So, Clinton, are you that voice of reason? Are you that player who can lead the team? Or are you simply bringing down the entire organization by mouthing off about a player who did infinitely more for the team this season than you did? 

How can he say Campbell isn't a good leader when he uses the media to air his complaints, which are toxic in nature and completely selfish and immature? Do you think London Fletcher would do that? Do you think Ladell Betts would do that? What about his boy Santana Moss? What about Sean Taylor, may he rest in peace? THEY WOULD NEVER DO THAT!

Exhibit C: After the Redskins continued their free-fall last season during the massacre against the Ravens, Portis got benched. He proceeded to call then-coach Jim Zorn a "genius" sarcastically and suggested that because he didn't want to practice during the week, the Redskins should consider "severing ties" with him. 

Now, I happen to agree that Zorn didn't know what he was doing. But calling out your coach in the middle of a season when you're still in the playoff hunt, you cannot do. 

If Terrell Owens or Brandon Marshall talks about his coaches making mistakes, then performs the way Owens did in the Super Bowl against the Pats or Marshall did this season, that's one thing. But when you are a middle-of-the-road running back on the downside of your career, making more money than almost anyone on the team and most players at your position in the league, when your colleagues at your position, Ladell Betts and Rock Cartwright, are model citizens (and possibly better players by now), YOU DON'T OPEN YOUR MOUTH. You prove yourself. If you don't want to, retire.

If you want to use your celebrity status to talk sh*t to LaVar Arrington, be what he is -- a former player now in the media. Why does he constantly need to have beef with the media -- Arrington, Brian Mitchell, John Riggins? Who does he think he is? This public drama with LaVar Arrington -- completely unprovoked -- is just more proof of how Portis is dragging people down with him, desperate to be in the spotlight. How does Portis jawing with Arrington help the team? How does it help anyone? It hurts the Redskins public image even more than it already is.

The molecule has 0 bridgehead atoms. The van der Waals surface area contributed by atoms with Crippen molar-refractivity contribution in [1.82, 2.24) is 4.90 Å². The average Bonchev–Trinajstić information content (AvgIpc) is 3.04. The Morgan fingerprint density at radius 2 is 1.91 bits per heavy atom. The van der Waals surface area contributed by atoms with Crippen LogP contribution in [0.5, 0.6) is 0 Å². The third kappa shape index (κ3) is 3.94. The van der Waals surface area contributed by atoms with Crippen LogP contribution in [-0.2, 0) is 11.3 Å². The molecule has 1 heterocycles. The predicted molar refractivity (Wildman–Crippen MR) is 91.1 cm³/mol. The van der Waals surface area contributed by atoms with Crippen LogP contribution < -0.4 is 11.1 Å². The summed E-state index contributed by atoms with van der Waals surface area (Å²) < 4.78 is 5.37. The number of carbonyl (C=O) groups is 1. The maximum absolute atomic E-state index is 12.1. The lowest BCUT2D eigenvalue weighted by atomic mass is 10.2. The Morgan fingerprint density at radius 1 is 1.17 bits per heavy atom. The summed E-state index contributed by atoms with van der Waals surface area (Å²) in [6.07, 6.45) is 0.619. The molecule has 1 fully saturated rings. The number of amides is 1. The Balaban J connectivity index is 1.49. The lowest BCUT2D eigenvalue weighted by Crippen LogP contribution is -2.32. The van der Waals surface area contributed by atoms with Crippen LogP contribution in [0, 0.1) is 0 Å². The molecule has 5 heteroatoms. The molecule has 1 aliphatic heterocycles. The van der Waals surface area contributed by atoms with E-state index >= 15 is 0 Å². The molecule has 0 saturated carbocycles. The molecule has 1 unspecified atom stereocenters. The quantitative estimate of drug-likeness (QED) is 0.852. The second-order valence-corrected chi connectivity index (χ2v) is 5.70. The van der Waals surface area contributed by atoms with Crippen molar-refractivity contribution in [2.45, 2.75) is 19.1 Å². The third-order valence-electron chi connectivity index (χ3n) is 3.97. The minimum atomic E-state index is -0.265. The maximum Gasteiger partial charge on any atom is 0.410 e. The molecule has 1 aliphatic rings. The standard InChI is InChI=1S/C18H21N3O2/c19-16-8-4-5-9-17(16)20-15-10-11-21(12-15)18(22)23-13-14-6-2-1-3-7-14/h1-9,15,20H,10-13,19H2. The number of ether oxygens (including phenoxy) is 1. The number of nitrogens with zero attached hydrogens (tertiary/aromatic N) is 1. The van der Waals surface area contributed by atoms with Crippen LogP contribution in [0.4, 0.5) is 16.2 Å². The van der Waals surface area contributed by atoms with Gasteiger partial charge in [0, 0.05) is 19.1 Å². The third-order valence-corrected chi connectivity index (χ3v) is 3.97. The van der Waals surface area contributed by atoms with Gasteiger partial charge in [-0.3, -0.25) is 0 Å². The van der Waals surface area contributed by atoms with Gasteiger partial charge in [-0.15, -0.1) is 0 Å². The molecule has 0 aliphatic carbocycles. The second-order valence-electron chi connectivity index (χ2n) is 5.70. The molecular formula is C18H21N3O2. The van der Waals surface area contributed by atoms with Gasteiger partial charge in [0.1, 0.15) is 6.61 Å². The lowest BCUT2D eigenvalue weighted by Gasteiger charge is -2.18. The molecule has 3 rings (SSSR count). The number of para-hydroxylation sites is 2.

Clinton Portis is making more news than any player not in the Super Bowl this offseason and he hasn't played a game since accumulating a whopping four yards against Atlanta in Week 9 of the regular season. How is he worth it?

The Redskins would have been a better team this season if they had a superstar runner who was effective. But they will NEVER be effective down the road if they tolerate players who expect special treatment, use the media to pit themselves against their teams, disparage quarterbacks, Pro Bowl teammates and coaches in public, and start fights in their own locker room. How do you pick a fight with Jason Campbell, for goodness sakes? The guy is so level-headed he put up with near-abuse from the front office for two seasons and still kept it in perspective!

Listen, keeping (and paying) Portis this season is a risk in and of itself. From strictly a football standpoint, I would argue it's better to cut him loose than to keep him, barring salary cap ramifications that I am admittedly unaware of. May as well use Betts while he has legs and draft another running back along with Cartwright (maybe even Quinton Ganther should stay on?). 

But Portis's inability to be a member of the Redskins without drawing unnecessary, toxic attention to himself makes the decision to cut him even easier than it should be. Mike Shanahan, if anyone, know how easy it is to find a running back in the draft. He is expendable. Just ask LaDanian Tomlinson, Shaun Alexander, or Edgerrin James (even Emmitt Smith!) how fast they can be replaced after years of hard work. 

I loved you, Clinton, and I wish you all the best. I'll never forget your contributions, when healthy, over the years. And I thank you, Clinton, for your leadership and perseverance during the loss of your boy Sean Taylor, who we all loved. You put the Redskins on your back for the rest of that season ('07) and the beginning of the 2008 season. I won't soon forget that.

But now, you're bigger than the team. And I'd rather have a bad team that stayed out of the spotlight than one that gave exceptions to players with big contracts, or a team with someone who can't seem to help but fracture a locker room. And who drags his colleagues under the bus every week, despite not having played a game since October.

He said it himself after the Ravens game in the '08 season: "If you've got a problem with me not practicing, maybe you need to sever ties."

You've made it infinitely easier on us, 26. Enjoy being the next Shaun Alexander. We've got a team to rebuild.